Demon Lord is the first book of a fantasy series that follows the quest of son of the underworld Bane to overthrow the overworld; and the healer, Mirra's attempts to do, well, good.

Essentially, Bane, the human Dark Lord of the evil God Arkonen, embarks on a campaign to destroy the wards that keep the dark god trapped in the underworld.  An elder Seeress foresaw the trouble and set in motion a plan to bring into the world a girl with powerful healing and goodness.  Bane kidnaps the girl, Mirra, who is then dragged along, often literally, with Bane and his army as they journey through the overworld.  Mirra tries to help Bane with his many excruciating headaches a result of the evil rituals he must perform in order to maintain his magical power.  However Bane is cruel and abusive and beats Mirra relentlessly.

As a story it is interesting.  It has all the typical elements of the fantasy genre particularly a world that Southwell has clearly put a lot of thought into.  There is a dramatic and tense divide between evil and good, and it includes a range of supernatural entities including gods, seers, vampires, demon steeds, grims and weirds.  Some of the descriptions and imagery reads very well and puts a clear picture in a readers mind. 

While the story is a bit of a page-turner, there is much in this book that needs improving.  To me it read like more of a draft than a novel ready for publication.  On a very basic level there were many spelling errors and typos.  But, more importantly the characters needed much reworking.  Mirra was most unbelievable as a character. She is the protagonist but she is painted as so innocent and naïve that she seems, quite simply, stupid.  Bane is angry, aggressive and hostile, and we are not really convinced as to why he is so consistently in this state and why he needs to incessantly beat and torture Mirra.  The whole physical abuse was quite unsettling.  Like a victim of domestic violence Mirra suffered great abuse from Bane but kept going back for more there was something very strange about it.  The other aspect that needed more attention, before publication, was the ending, it is one of the most unsatisfying endings I have come across.  I read the novel, with all its flaws, looking forward to see what would happen, but was sorely disappointed.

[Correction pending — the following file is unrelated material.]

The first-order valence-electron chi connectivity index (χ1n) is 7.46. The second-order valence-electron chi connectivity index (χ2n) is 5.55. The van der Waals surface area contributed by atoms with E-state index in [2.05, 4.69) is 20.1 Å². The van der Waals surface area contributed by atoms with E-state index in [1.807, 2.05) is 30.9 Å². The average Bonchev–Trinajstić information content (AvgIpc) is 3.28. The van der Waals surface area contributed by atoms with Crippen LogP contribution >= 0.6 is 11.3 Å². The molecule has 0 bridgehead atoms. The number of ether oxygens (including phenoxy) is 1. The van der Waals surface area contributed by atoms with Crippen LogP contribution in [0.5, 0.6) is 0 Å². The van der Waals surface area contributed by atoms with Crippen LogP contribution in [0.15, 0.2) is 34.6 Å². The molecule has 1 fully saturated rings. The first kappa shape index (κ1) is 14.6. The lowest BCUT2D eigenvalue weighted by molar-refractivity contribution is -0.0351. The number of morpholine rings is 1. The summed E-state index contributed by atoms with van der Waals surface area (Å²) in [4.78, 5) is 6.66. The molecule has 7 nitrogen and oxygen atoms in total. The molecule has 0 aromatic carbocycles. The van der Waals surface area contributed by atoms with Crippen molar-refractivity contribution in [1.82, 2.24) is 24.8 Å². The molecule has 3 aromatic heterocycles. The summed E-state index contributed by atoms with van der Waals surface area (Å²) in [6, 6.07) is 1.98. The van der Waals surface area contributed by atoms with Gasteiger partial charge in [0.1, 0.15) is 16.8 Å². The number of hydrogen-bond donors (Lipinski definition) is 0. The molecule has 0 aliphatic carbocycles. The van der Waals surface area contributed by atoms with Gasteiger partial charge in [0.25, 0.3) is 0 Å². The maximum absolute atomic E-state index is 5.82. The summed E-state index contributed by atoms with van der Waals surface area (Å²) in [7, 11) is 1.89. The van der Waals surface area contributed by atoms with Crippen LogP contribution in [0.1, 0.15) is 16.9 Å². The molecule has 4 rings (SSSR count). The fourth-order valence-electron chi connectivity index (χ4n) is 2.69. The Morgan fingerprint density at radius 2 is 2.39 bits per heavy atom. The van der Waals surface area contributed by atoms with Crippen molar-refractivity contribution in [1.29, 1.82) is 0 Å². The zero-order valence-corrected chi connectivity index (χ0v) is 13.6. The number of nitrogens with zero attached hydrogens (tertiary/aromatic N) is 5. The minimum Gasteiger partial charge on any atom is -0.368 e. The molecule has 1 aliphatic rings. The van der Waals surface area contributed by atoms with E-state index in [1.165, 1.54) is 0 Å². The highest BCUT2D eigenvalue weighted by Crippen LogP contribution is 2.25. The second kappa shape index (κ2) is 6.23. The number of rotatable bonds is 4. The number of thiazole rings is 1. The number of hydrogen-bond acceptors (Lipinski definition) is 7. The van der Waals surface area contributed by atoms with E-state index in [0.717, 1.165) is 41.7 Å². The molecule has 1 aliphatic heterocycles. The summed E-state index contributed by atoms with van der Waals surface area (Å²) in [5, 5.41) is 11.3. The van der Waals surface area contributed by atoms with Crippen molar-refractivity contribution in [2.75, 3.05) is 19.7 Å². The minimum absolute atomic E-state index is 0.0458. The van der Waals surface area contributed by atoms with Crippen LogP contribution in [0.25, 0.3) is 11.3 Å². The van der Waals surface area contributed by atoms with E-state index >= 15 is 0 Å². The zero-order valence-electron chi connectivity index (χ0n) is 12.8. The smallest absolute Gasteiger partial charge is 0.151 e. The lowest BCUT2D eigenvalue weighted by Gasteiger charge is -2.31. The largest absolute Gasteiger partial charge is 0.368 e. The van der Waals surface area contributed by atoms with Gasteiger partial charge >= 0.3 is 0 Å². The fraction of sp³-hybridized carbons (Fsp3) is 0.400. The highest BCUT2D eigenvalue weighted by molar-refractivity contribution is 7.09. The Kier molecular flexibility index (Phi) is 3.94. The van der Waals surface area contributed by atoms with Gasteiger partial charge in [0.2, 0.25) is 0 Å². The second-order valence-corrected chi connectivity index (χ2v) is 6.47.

So should you bother?  Well one of the things Southwell did quite well was to develop a subtle promise of romance between Bane and Mirra (yup, believe it or not).  This was interesting and kept me turning the pages.  I havent as yet read the other books in this series so maybe it will get better and answer many things that remain unanswered in this first book.  I guess if you have nothing better to read, you enjoy fantasy fiction and you dont want to pay for a book (this one is free) then go ahead and read it.  I can guarantee you will enjoy some elements, but you will, most likely, detest others.